5. The Supreme Court has recognized the “complete pre-emption doctrine” as an “independent corollary” and exception to the well-pleaded complaint rule. Caterpillar Inc. v. Williams, 482 U.S. at 393. See generally 14B, Charles Alan Wright & Arthur R. Miller, et al., Federal Practice and Procedure, § 3722.2, at 399-583 (4th ed. 2009)(discussing “removal based on complete preemption”). “That doctrine posits that there are some federal statutes that have such ‘extraordinary pre-emptive power' that they ‘convert[ ] an ordinary state common law complaint into one stating a federal claim for purposes of the well-pleaded complaint rule.'” Retail Prop. Trust, 768 F.3d at 947-48 (alterations original)(quoting Metro. Life Co. v. Taylor, 481 U.S. 58, 65 (1987)). “Once an area of state law has been completely pre-empted, any claim purportedly based on that pre-empted state law is considered, from its inception, a federal claim, and therefore arises under federal law.” Caterpillar Inc. v. Williams, 482 U.S. at 393. Consequently, “[w]hen a plaintiff raises such a completely preempted state-law claim in his complaint, a court is obligated to construe the complaint as raising a federal claim and therefore ‘arising under' federal law.” Sullivan v. Am. Airlines, Inc., 424 F.3d 267, 272 (2d Cir. 2005)(alteration added).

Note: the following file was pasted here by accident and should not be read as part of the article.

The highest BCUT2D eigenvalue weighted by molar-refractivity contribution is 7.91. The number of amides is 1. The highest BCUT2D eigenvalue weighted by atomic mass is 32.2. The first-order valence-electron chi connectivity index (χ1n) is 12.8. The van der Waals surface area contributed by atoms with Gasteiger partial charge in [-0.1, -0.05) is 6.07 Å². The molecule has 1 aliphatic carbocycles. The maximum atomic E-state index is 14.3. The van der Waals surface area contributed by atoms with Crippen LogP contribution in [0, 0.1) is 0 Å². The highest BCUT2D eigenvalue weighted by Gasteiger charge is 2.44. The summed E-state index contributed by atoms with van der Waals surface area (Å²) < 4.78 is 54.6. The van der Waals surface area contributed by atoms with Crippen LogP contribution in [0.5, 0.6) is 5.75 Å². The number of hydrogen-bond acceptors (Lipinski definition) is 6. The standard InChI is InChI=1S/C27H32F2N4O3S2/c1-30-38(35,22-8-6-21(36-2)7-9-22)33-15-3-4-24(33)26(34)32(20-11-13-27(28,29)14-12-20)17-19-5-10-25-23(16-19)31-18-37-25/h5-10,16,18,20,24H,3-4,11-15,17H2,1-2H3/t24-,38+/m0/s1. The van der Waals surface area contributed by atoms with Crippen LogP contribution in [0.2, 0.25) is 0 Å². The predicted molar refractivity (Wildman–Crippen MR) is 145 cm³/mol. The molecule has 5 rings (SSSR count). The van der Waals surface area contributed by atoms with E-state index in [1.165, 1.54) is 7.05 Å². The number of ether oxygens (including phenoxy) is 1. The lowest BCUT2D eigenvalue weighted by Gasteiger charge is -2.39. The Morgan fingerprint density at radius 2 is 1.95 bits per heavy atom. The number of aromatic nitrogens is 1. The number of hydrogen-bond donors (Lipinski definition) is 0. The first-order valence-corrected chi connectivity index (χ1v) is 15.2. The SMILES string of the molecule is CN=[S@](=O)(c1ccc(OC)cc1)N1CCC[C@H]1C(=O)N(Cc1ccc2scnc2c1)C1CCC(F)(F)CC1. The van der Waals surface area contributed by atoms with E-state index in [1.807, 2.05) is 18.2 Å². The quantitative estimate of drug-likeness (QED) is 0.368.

6. The United States Court of Appeals for the Tenth Circuit, following the Supreme Court's direction, has also recognized the “complete pre-emption doctrine” as a defense to the well-pleaded complaint rule. See, e.g., Felix v. Lucent Techs., Inc., 387 F.3d 1146, 1154-56

         (10th Cir. 2004)(discussing Aetna Health Inc. v. Davila, 542 U.S. 200 (2004), and citing Caterpillar Inc. v. Williams, 482 U.S. at 393)). Additionally, the United States Court of Appeals for the Ninth Circuit has explained: